At the House Subcommittee on Communications and Technology’s Wednesday hearing, industry representatives from cable, satellite and online video providers like Netflix met to discuss the future of TV.
Many of the witnesses focused on the merits of the 1992 Cable Act, which included a provision that broadcasters can call for a “must carry” rule with a cable or satellite system. As a result, broadcasters without popular content — who might otherwise need to pay cable and satellite operators to be carried — can simply call for a “must carry” and rely on advertising to generate revenue.
Charlie Ergen, chairman of Dish Network, called this rule “a government sanctioned monopoly on network programming… while pay-TV providers face stiff competition from one another. The result is almost always bad for consumers and the free market,” he said.
David Barrett, CEO of Hearst Television, however, argued that the provision promotes “localism and diversity in available programming.”
Debating the rule has become especially significant as Internet video becomes an integral part of the marketplace.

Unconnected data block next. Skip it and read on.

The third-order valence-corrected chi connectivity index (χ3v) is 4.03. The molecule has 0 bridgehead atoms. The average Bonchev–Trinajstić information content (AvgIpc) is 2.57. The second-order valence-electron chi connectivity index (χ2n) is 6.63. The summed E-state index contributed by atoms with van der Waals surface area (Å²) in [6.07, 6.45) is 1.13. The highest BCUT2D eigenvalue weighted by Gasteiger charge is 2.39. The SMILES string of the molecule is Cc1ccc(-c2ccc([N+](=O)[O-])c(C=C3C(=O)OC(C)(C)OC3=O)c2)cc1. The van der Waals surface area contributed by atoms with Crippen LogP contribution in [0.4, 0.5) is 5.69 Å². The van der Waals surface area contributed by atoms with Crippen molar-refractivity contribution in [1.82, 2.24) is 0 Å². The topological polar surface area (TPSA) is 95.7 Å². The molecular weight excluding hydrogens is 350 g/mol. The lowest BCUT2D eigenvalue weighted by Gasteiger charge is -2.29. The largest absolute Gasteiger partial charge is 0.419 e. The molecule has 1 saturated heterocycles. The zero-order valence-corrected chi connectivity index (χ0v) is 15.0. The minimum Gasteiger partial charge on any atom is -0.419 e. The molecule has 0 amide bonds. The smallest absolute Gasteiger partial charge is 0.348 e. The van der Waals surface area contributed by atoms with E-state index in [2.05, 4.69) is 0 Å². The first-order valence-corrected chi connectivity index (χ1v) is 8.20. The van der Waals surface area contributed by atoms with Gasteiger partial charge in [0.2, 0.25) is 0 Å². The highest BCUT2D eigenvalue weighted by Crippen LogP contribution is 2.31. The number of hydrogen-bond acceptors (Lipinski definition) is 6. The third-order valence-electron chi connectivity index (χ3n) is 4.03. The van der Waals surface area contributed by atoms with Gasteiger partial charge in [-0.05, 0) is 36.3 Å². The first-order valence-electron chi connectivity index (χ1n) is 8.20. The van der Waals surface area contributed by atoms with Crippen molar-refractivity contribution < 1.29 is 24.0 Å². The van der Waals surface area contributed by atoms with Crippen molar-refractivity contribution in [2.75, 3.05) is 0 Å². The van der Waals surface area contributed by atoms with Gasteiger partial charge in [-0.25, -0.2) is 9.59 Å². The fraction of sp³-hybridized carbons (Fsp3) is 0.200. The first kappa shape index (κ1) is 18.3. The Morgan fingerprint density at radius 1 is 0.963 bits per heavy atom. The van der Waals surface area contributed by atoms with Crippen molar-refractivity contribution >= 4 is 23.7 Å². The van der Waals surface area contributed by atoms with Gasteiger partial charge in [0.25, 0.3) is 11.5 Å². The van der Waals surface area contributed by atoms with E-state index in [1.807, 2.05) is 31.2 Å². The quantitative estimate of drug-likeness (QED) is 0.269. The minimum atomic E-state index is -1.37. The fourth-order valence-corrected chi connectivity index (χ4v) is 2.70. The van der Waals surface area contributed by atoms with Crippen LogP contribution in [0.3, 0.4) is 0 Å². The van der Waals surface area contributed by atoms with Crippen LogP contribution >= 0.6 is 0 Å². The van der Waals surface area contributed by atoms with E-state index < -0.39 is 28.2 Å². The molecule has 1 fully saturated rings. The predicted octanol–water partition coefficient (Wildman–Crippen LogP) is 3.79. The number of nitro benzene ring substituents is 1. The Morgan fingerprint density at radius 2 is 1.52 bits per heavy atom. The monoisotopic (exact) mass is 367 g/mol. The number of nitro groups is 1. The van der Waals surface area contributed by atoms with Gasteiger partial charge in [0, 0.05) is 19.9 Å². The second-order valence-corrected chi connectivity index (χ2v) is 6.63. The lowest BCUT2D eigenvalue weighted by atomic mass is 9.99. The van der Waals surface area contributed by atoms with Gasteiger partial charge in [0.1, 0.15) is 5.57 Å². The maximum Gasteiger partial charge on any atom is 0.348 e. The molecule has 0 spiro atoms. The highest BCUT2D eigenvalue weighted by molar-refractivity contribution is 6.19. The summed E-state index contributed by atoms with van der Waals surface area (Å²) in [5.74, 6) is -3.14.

If the Federal Communications Commission decides that Internet-based providers like Netflix or Sky Angel fall within the Multichannel Video Programming Distributor provisions of the Communications Act, they would also be subject to obligations like the “must-carry requirement,” and emergency information requirements.
The broadcasting industry would likely benefit from such a definition. Although television broadcasting is a 37 billion dollar industry, it has been steadily shrinking as new technologies compete for consumer entertainment dollars.
Continuing the must-carry provision with cable companies or extending those requirements to Internet-based providers would likely help smaller broadcasters. David Hyman, representing Netfix, said that attempts at further regulation could be “anti-competitive.”
“When you couple limited broadband competition with a strong desire to protect a legacy video distribution business, you have both the means and motivation to engage in anti-competitive behavior,” he said.
At the end of the hearing, both sides appeared to be in agreement that the 1992 Cable Act should be updated.